It was this scroll that precipitated the rumor that Thomas had arrived on American shores directly from Great Britain (he had not). According to Lionel Chute, "Thomas Chute of Marblehead, Massachusetts hired John Gore, a Boston carriage painter, to profesionally render his Chute coat of arms. The elaborate drawing of Chute arms that resulted still survives as a component of the Gore Roll, believed to be the oldest portfolio of American arms in existence. It is unclear when Thomas' arms were drawn: the rendering includes the date “1719” in its title, but John Gore (1718-1796) would have been an infant at the time, and the watermark of the paper used for the roll has since been dated to around 1731. The consensus among Gore Roll historians is that all of the arms, including Thomas Chute's, were drawn in the mid or late 18th century. But regardless of when precisely this version of Chute arms was made, it is significant for 2 reasons. First, it shows that Thomas, unlike his parents or any of his siblings, had a keen interest in Chute heraldry, enough to commission an artist to do a professional rendering. Second, the arms that Thomas had Gore draw are mistakenly those of Philip Chute of Appledore (e.g., including the Royal Lion augmentation), the exact same arms that are displayed, also incorrectly, in the LCS." (see below)
For an analysis of the Suffolk line of descent, see Lionel's Father Was Not Anthony: Part 2.
This priceless Chute family possession has been protected and cared for by descendants of the Ariel Parish Chute family since its creation in the 18th century.
Published in 1830, page 173. This appears next to the family line extending from George Chute/Elizabeth Gage through the couple's grandchildren. The description reads:
"Arms - Gu. three swords, barways, points to the dexter, ar. pomels and hilts or., within an orle of mullets of the third, on a canton, per fesse, ar. and vert., a lion of England.
Crest - a gauntlet ppr. holding a broken sword ar. pomel and hilt or.
Note - the middle sword should encounter the other two, by being turned contrariwise."
Note that the example Berry provided (right) doesn't reflect his "Note", as the middle sword is contrarily NOT facing "contrariwise", and as Berry himself is from the College of Arms, you'd think he would have come up with a better example.
This is the post-Philip Coat of Arms, quartered with the Wiggett family crest. The date of the edition was not included on the copy received, but it had to be one of the post-1953 editions, as the latest date of birth listed in the entry was of that year.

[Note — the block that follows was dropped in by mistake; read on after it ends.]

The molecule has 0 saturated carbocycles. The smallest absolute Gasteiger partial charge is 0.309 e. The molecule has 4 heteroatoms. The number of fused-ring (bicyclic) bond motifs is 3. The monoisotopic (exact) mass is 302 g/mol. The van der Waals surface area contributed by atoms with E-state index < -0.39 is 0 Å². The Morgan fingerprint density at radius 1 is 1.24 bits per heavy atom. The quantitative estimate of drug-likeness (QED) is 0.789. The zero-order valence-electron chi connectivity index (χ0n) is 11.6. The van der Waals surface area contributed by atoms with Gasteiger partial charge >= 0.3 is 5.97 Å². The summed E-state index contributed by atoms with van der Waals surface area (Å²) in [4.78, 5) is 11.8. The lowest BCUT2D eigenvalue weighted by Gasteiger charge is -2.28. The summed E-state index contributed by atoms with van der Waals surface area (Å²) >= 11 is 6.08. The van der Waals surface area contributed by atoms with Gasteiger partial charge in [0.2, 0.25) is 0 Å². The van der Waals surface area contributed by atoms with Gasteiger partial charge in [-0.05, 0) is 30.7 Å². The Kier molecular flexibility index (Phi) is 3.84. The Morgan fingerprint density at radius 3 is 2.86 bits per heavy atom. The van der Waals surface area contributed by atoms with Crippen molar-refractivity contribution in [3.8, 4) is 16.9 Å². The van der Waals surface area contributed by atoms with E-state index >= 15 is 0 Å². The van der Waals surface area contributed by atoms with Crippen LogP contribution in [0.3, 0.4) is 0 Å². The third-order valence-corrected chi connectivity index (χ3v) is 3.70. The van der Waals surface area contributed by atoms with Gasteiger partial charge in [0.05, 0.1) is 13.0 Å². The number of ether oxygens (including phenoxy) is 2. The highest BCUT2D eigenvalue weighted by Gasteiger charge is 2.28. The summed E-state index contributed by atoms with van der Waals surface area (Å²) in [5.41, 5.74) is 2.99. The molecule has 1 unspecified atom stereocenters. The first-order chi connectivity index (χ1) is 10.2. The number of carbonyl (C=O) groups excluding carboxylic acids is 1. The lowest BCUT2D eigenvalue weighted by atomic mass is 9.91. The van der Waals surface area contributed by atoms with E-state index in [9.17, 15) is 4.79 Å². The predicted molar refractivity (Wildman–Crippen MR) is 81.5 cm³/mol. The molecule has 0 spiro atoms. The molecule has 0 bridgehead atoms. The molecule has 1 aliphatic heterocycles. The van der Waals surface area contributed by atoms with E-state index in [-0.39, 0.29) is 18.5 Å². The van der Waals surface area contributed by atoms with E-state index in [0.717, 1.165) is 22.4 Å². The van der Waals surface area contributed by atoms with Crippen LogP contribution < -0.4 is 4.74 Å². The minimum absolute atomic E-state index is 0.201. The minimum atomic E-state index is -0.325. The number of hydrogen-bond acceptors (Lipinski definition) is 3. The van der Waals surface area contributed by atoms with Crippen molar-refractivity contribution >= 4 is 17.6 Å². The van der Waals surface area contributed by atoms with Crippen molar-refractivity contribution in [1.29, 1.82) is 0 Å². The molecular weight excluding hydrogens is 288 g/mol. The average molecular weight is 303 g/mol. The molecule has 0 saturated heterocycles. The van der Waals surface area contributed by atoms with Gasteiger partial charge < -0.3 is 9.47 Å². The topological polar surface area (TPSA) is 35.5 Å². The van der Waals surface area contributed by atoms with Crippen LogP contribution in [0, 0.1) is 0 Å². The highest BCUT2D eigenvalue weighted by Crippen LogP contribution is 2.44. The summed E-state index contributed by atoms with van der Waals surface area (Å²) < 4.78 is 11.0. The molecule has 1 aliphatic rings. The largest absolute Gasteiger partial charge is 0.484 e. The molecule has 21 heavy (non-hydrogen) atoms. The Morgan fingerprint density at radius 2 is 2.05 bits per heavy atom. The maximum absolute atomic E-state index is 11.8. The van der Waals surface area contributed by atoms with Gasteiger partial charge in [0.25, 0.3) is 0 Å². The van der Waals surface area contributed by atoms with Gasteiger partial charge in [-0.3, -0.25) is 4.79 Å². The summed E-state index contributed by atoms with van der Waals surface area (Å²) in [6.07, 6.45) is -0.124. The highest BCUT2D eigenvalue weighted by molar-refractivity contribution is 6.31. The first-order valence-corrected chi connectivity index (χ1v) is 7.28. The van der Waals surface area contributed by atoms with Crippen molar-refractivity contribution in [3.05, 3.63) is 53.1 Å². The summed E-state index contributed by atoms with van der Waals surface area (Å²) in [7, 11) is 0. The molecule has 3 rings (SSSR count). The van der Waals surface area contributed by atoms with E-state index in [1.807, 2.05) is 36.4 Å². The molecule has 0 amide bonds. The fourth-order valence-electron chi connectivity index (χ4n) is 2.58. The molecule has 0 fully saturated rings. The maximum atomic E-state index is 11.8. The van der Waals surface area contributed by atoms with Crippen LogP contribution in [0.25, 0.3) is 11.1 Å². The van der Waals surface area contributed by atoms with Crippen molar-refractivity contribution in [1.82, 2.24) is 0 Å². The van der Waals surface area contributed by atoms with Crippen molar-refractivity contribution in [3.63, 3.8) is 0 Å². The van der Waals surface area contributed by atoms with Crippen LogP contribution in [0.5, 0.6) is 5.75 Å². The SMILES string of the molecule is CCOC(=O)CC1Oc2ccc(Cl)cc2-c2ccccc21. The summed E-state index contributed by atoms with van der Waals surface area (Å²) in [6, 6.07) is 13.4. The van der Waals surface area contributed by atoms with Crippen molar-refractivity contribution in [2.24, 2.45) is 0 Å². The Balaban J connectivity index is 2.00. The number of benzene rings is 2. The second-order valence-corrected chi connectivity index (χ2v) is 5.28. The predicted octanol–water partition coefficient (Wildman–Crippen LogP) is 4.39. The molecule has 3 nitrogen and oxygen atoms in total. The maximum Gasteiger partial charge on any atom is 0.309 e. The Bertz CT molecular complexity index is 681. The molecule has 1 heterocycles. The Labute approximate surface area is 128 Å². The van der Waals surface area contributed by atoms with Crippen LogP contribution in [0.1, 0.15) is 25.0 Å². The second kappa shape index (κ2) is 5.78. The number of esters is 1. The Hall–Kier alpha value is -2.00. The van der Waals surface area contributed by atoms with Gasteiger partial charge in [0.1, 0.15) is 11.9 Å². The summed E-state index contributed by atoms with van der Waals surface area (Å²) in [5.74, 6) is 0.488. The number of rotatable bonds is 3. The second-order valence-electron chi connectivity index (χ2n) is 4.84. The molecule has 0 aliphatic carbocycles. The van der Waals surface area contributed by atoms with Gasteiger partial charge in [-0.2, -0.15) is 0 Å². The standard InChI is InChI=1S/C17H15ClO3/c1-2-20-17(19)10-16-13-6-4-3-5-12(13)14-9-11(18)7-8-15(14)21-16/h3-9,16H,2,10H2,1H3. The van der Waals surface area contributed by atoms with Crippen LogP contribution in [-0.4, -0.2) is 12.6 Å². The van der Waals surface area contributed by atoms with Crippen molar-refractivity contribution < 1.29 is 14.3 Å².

"Thomas Chute of Marblehead", according to the Gore Roll, had this coat of arms. Note that little chubby bare hand grasping the broken sword: the hand is bare in the Wiggett-Chute version, but is covered by an iron glove in Berry's version of Philip of Appledore's. This was sent to us by the New England Genealogical Society. This does, however, appear to correctly represent the middle sword facing a different direction than the first and the third, which more accurately represents Philip's version.
The importance of this, however, is that this belonged to Thomas Chute, as this is more likely to be the version that Lionel brought with him, as opposed to the more simplified version at the top of the page. Note we are still missing the "Fortune de guerre" inscription.
Interestingly enough, there is a description of another coat of arms which, in description, seems remarkably similar to ours:
"Arms -- Gules three swords barwise argent points to the sinister, hilt and pommels or, between four mullets, two in chief and two in base of the third. Crest -- On a Bible a hand couped close holding a sword erect."
The three major differences here are the Bible, that the points are pointing the opposite direction than ours, and the sword held aloft is not a broken one.
Regrettably, there was no sketch or photo of the coat of arms for comparison purposes, but it would be interesting to learn how far back the Allin family coat of arms goes.
Here's an odd example of a coat of arms not easily explainable at the moment. This is from the Promptuarium Armorum held by the New England Historic Genealogical Society, combining the Chute Coat of Arms and the Breton Coat of Arms. Your first thought would be - "Ah. The Chute-Breton marriage from the 14th century." The only problem with this is the legend, which reads "Joseph Bretton of Tollingham/in Norfolk, Great Britain 1718."